The Mercedes Benz C was restyled a little over a year ago. Broadly speaking, it took up several technologies (mostly optional) introduced by its big sister, the Classe S. These include Digital Light, the large central infotainment screen and a driver assistance package including adaptive cruise control with stop & go function, active lane keeping assistance with overtaking assistance , Active Blind Spot Control, etc.
Our test model (AMG Line) was equipped with cognac/black leather sports seats. Magnificent from an aesthetic point of view, they also provide good support but, depending on the settings selected, can also complicate access on board because of their generous side bolsters.
Overall, the dashboard presents superbly well. The digital instrumentation is of course customizable, but inevitably the eye is drawn to the large central screen giving access to the infotainment system and the various settings. The menus are clear and you can navigate quickly (possibly without taking your hands off the steering wheel thanks to specially provided touch zones), as intuitiveness seems to have been at the heart of the designers’ concerns. Another positive point, the storage spaces are numerous and vast, especially those integrated into the central console, just as the soundproofing is absolutely remarkable, as is the perceived quality, both to the eye and to the touch. On the other hand, the rear wiper control (on the indicator stalk) is really not practical to use.
On the road
With the sports chassis linked to the AMG Line finish, the damping comfort is firm but not excessively so. The reactions remain progressive and we are never heckled. As for the vibration balance, it did not fail to surprise us with its rubbery side. Naturally, the direction clearly favors comfort and ease of driving, understand by this that the assistance settings are rather calm, in other words, that it does not try to overstate the liveliness of the front axle ( which however does not really lack potential).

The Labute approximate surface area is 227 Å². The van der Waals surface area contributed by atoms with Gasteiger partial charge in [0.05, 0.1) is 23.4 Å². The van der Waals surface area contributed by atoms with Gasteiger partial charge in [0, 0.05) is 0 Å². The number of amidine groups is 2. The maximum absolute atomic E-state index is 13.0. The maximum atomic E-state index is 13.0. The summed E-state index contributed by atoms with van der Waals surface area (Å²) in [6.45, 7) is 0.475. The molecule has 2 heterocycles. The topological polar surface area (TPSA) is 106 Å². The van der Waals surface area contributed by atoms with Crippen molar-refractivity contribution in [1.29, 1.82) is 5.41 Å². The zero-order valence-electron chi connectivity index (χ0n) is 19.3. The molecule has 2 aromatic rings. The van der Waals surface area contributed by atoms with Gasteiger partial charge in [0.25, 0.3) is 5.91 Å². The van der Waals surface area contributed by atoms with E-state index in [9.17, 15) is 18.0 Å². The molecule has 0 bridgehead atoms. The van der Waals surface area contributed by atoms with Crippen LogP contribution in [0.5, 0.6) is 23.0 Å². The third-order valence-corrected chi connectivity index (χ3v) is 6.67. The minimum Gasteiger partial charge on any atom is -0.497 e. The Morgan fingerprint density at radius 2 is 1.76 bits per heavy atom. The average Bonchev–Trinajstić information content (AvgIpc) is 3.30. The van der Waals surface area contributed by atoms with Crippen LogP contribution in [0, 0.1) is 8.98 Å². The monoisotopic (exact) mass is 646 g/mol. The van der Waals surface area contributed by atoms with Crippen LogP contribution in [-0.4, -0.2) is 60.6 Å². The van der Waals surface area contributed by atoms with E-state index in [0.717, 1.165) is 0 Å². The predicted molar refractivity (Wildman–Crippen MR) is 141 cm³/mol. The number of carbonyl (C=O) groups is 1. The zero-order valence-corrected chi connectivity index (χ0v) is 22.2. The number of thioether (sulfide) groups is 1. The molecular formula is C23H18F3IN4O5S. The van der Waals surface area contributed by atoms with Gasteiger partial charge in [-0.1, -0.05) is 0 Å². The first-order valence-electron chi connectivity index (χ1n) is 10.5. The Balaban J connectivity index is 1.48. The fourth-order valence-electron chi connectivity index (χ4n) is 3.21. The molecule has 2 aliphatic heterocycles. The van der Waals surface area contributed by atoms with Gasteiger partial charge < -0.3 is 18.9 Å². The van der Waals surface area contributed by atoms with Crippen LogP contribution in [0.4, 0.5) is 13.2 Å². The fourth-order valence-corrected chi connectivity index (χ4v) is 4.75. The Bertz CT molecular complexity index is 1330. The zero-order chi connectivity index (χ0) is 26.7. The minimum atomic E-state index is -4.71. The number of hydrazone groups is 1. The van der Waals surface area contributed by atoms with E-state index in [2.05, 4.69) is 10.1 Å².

Several driving modes are available. We have almost exclusively used the Eco mode as it has been intelligently developed, whether for the variable recovery of energy during braking (the car slows down more or less strongly depending on the traffic, the terrain or the limitations of speed), eco-driving assistance (e.g. incentive to release the accelerator when approaching a crossroads) or for the freewheel function coupled with stopping the engine (possibility of moving without losing too much speed and without consuming a single drop of fuel). Thanks to an alternator-starter also offering an additional 20 hp and 200 Nm, the stop-start phases of the engine go completely unnoticed, which is also very appreciable in traffic jams. That said, it has happened that the restart response time seems too long to us, especially when you want to engage quickly on the road.
On a daily basis, the Diesel entry-level 200 d (163 hp – 380 Nm) proved to be clearly sufficient. It must also be said that it is associated with the excellent “in-house” 9-speed automatic transmission, and that this combination is remarkable. On the highway at 120 km/h, the 4-cylinder turns at less than 1500 rpm, which necessarily benefits consumption. In these conditions, we were able to achieve an average of 4.3 l/100 km!
Throughout our test, with a lot of small trips, the overall average was 5.3 l/100 km. This represents a range of more than 1,100 km without depleting the reserve and… recoverable at the pump in less than 5 minutes!
Obviously, at 50,900 € including tax, this break is not within the reach of all budgets (ours was 62,787 €). But hey, it’s a Mercedesand as is the case for all cars with the star, we know that the residual value remains higher than that of models from general brands.
Very pleasant, functional and remarkably sober, this Mercedes station wagon is there to remind us how much the diesel engine can still be justified today, at least for large rollers. Obviously, the politicians are no longer in his favour, but it would be a shame to deprive oneself of it… while there is still time.